The majority of pharmaceutical and academic research & development activities investigating the physiological and disease fighting properties of cannabis revolves around the understanding of one class of biologically active ingredients, the cannabinoids. In the 1960s, several interesting compounds were isolated from the cannabis plant. While there are over 90 different cannabinoids, the two most well-known and studied compounds in the cannabis plant also happen to be the two that occur in the largest quantity: Δ9-tetrahydrocannabinol (“THC”) and cannabidiol (“CBD”).
Biosynthesis is the process of genetically modifying an organism to produce a pharmaceutically bioactive compound that it otherwise would not normally make. Manufacturing of pharmaceutical grade cannabinoids remains a challenge, especially for those that are found in only trace amounts in the cannabis plant but nevertheless may hold very important physiological benefits in humans. InMed recognized that having a reliable source of pure, pharmaceutical-grade starting materials for its products that are bio-identical to the compounds found in nature would be a critical success factor for our drug development strategy.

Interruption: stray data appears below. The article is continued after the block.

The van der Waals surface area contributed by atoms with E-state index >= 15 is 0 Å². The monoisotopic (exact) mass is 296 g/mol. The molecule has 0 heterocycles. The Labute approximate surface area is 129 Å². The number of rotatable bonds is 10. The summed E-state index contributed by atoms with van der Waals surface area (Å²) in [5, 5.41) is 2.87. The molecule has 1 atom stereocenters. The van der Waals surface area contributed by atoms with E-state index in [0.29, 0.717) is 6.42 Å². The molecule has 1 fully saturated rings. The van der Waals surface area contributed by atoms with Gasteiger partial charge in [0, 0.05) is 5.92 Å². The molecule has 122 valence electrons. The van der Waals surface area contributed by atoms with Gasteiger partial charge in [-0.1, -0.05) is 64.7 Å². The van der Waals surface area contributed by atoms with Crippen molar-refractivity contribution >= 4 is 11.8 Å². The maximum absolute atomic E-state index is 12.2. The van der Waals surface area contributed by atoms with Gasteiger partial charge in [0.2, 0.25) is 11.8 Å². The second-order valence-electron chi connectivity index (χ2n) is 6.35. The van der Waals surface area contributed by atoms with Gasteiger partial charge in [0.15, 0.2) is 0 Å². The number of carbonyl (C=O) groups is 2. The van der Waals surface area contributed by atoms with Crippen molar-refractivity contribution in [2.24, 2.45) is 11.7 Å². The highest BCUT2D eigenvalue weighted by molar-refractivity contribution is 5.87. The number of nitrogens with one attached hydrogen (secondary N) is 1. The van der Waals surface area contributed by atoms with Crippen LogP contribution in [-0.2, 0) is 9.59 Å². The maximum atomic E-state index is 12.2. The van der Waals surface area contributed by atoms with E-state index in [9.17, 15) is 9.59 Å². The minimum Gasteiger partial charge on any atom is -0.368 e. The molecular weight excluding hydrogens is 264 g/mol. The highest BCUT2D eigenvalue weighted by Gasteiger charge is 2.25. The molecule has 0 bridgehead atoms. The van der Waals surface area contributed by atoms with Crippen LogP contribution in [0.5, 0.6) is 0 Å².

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Finding novel ways to treat and cure diseases is a fundamental challenge in biomedical research. There is a lack of reliable drug target prediction methods as reflected by the low clinical target validation success rate. Therefore, new bioinformatics approaches are required to accurately predict drug targets for a disease. Novel drug targets refer to unexploited targets that can be used for developing first-in-class drugs and combination therapies. Network-based methods have been developed for identification of unknown disease-associated genes.